recently fired off a letter to the Supreme Court defending the free speech of the controversial Fred Phelps
As you'll recall, Phelps is the pastor of the Westboro Baptist Church, a Topeka-based flock that has taken to picketing the funerals of military servicemen who the church believes were killed because God is angry at Americans for condoning homosexuality. (Phelps' church also protests other events, too, like last weekend's Cardinals' game
and Lady Gaga concert in St. Louis
In short, the reverend is not the most likable person. But, as Wells frets, should the Supreme Court rule against him, everyone's right to free speech could suffer.
"It would undo about eight decades of its own jurisprudence," Wells tells Daily RFT
. "Think of all the people on TV who make a living being bombastic and hyperbolic. This has a chance to really kill speech for a lot of people, including protesters for animal rights, abortion. The list goes on."
In the case currently in front of the Supreme Court (Snyder v. Phelp
s) the father of a dead serviceman in Maryland sued Phelps on grounds that the protesters at his son's funeral invaded his privacy and inflicted emotional distress -- despite the church following the ground rules established by local police and staying the required distance away from the funeral.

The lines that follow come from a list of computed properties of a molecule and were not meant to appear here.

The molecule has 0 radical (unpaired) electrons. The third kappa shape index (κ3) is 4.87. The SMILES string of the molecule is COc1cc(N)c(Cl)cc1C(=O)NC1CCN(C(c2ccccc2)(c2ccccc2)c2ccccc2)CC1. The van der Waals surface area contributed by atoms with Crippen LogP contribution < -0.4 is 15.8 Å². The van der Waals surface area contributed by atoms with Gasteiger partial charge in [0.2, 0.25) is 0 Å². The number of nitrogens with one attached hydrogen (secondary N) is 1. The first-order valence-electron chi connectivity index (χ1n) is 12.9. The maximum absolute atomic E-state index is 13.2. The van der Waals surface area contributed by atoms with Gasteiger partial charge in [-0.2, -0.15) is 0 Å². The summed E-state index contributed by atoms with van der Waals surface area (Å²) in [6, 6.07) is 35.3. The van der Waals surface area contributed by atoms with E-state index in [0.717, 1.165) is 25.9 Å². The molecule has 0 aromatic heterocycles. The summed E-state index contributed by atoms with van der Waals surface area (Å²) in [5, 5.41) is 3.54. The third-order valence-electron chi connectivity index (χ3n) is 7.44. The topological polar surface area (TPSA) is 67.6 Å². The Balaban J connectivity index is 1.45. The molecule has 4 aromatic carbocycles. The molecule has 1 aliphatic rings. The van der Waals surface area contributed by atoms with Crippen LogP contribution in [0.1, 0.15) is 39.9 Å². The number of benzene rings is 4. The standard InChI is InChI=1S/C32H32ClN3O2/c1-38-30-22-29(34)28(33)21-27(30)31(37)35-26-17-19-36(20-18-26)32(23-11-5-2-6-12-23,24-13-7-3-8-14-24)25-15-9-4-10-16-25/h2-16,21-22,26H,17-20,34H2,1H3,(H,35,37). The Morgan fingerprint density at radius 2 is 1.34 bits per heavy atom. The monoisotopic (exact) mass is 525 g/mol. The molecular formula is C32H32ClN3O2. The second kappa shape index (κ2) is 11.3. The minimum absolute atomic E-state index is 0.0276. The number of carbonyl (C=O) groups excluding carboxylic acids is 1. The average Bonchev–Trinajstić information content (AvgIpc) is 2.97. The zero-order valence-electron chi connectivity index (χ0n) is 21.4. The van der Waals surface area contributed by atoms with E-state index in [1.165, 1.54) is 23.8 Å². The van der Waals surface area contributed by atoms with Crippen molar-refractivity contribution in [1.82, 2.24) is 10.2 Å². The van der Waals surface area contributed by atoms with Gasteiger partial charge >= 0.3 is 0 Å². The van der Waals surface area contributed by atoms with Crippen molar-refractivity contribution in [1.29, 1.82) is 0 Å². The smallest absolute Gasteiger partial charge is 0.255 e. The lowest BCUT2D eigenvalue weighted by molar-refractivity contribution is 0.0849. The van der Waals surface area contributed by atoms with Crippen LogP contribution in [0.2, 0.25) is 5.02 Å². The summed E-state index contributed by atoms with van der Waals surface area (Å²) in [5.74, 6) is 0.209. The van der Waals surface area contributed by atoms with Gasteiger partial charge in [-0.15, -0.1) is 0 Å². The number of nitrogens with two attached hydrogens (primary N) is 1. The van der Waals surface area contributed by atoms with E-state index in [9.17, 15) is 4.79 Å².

In Maryland court, a jury initially sided with Snyder awarding him $10 million in damages. The case was then overturned in federal court. Wells worries that -- like in Maryland -- Supreme Court justices could be swayed by a very sympathetic father, Albert Snyder. Still, in her amicus brief
to the court, the law professor argues that Snyder's complaints don't pass Constitutional muster.
"Phelps's admittedly offensive speech falls squarely within the bounds of First
Amendment protected speech," says Wells. "The Supreme Court protects offensive
speech because it contributes to discussion on issues of public interest and
because efforts to censor such speech are usually motivated by dislike of the
Furthermore, the Constitution does not allow punishment of speech solely because of its emotional impact on the listener.
"Punishment of speech requires some kind of external harm, such as noisy and
disruptive behavior, threats, lies or harassment, before finding speech
unprotected," says Wells.
Thanks to Phelps most states have laws regarding funerals and protests. In Missouri, state law prohibits protesters from assembling near a funeral within one hour prior or one hour after the event. The law is being challenged by one of Phelps' daughters, Shirley Phelps-Roper
, who in 2006 sued Missouri's then attorney general, Jay Nixon
, over the law. In 2008 the federal appeals court in St. Louis agreed with Phelps-Roper that the Missouri law was too broad and should be blocked
Wells believes that a safe distance would be laws banning protests from assembling within 100 feet of funerals.
But how about a law banning Phelps from protesting Lady Gaga?
"I wouldn't want to take Lady Gaga on," says Wells. "But that would be a good showdown (Lady Gaga v. Phelps). You've got strong wills on both sides."
University of Missouri law professor